As Canadians, the amount of time we spend preparing and eating food has drastically declined (1). From 1934-2010, the average time a person spends cooking has dropped from roughly 2.5 hours to close to 8 minutes (2). This trend has partially been the result of positive social changes, such as the changing role of women in the household and technological advances. However, some groups are also seeing the negative consequences. One such group, the Slow Food Movement, was formed in 1989 during the early rise of the fast food and globalized food system era. Their mission: to “combat people’s dwindling interest in the food they eat, where it comes from and how our food choices affect the world around [them]” (3). Today, the Slow Food Movement still shares many valuable lessons worth sharing about how “slow food” can benefit our health, environment and overall well being.
What is this movement about?
The movement can be simplified into three main areas of focus:
1) Education of taste
The Slow Food Movement seeks to maintain the survival of local, unique flavours and cooking methods “…from the flood of industrial uniformity” (4). This objective is important to our health because traditional dishes are much less likely to contain unhealthy additives, like preservatives, than food that is produced for quick consumption. Eating local also has a magnitude of other benefits that go beyond just supporting a healthy diet. Read our recent blog post about it!
2) Defending the right to material pleasure and conviviality
Instead of speed and convenience, the Slow Food Movement puts an emphasis on “…conscious enjoyment of food and drink” (6). By prioritizing eating as an activity worth your time, such as by preparing a sit down meal with company, you can easily teach lessons and inspire healthy choices. For example, research shows that “children who eat regular meals with nutritional role models tend to choose better food when out on their own” (7).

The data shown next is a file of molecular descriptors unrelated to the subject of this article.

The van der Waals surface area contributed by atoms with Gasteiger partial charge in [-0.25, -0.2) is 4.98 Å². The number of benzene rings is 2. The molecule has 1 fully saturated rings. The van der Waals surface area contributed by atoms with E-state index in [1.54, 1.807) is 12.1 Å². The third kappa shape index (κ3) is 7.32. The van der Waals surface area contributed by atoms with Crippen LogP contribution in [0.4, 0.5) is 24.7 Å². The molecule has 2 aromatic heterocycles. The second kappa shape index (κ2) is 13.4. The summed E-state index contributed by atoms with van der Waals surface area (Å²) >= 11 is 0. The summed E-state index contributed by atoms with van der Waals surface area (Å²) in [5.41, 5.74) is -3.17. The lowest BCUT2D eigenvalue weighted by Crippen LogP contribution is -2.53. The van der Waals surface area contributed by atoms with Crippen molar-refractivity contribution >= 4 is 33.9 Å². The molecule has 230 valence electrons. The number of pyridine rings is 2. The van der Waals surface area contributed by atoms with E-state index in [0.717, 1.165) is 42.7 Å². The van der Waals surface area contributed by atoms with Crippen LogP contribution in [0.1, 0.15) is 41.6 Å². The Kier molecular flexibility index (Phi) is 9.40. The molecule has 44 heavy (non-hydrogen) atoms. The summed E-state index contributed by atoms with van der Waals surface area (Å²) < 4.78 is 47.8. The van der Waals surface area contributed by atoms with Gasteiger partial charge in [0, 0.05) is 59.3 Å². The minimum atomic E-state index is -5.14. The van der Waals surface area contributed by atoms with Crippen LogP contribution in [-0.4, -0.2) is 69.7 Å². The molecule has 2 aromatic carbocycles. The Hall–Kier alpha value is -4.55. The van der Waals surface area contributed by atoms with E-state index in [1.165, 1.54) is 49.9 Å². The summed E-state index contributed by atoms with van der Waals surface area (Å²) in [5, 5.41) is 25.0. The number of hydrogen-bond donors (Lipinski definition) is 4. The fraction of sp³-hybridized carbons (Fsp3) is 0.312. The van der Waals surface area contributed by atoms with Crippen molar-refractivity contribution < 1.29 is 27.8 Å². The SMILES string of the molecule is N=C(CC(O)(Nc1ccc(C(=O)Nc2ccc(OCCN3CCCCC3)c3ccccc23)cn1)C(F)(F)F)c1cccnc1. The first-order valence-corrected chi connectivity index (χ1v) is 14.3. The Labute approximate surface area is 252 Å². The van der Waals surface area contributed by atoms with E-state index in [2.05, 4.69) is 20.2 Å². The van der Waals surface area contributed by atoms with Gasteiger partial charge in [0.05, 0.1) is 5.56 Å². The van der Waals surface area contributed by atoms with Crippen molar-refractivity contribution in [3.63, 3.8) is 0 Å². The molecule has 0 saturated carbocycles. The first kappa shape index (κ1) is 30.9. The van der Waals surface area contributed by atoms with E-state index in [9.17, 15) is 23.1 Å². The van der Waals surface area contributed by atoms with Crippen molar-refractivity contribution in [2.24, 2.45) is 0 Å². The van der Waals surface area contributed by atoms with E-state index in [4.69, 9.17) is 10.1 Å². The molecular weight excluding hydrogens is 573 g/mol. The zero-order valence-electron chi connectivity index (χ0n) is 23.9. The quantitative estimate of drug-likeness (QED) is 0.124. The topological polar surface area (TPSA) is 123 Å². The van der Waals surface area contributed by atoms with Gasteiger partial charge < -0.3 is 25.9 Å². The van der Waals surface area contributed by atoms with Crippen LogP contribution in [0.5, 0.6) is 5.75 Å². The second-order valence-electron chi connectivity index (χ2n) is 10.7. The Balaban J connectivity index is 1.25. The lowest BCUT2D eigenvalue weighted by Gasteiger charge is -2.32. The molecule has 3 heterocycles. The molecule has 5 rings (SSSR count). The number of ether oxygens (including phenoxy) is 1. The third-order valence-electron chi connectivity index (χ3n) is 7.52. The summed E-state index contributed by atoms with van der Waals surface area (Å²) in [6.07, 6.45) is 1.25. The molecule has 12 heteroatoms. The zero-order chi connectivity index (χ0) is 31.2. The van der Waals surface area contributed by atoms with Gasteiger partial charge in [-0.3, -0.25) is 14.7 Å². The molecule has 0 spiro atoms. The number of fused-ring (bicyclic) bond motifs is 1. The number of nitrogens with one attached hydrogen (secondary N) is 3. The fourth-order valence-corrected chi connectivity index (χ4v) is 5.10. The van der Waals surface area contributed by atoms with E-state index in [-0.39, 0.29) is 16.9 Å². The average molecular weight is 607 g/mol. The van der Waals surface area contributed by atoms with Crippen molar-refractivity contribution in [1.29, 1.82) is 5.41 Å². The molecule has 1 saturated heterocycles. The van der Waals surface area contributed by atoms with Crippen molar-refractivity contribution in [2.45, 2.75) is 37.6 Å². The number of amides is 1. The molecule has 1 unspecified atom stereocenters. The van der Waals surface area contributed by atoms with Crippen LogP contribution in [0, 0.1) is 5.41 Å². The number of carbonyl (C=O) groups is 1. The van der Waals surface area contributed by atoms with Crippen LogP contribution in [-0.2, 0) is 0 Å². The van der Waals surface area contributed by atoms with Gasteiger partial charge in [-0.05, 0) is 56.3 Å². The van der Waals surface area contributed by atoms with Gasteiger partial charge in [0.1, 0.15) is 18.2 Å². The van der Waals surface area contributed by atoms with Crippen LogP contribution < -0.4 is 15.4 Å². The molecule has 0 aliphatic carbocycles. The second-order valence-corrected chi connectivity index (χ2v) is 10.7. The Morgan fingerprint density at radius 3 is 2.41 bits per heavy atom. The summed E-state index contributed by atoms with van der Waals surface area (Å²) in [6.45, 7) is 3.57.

3) Preserving the survival of endangered agricultural products and practices
The motto of the Slow Food Movement today is ‘’Good, Clean and Fair’. Good is in reference to the first objective discussed earlier, however Clean and Fair relate less to the consumer and more to the impact food has on producers and the planet. ‘Clean’ represents a food system that aims to “reduce or eliminate chemicals and environmental damage” and Fair stands for a food system that treats workers fairly (8). This is an easy but valuable motto to live by for anyone looking for direction in how to eat more sustainably!
Join the Movement
Shopping with SPUD makes it easy to join the Slow Food Movement. By having sustainable groceries delivered right to your door, you can use that saved time to cook and share more meals with loved ones. Check out our blog for endless recipes to explore!
- 1) Patel, Raj. Stuffed And Starved : the Hidden Battle for the World Food System. Brooklyn, N.Y. :Melville House Pub., 2007.
- 2) Ibid.
- 3) Slow Food International. About Us. https://www.slowfood.com/about-us/
- 4) Pietrykowski, Bruce. “You are what you eat: The social economy of the slow food movement.” Review of social economy 62.3 (2004): 307-321.
- 5) Ibid.
- 6) Patel, Raj. Stuffed And Starved : the Hidden Battle for the World Food System. Brooklyn, N.Y. :Melville House Pub., 2007.
- 7) Slow Food International. About Us. https://www.slowfood.com/about-us/.
- 8) Valeria Siniscalchi. Environment, regulation and the moral economy of food in the Slow Food movement. file://trappfs.intspud.com/FRShare$/michellea/Downloads/21768-41400-1-PB.pd.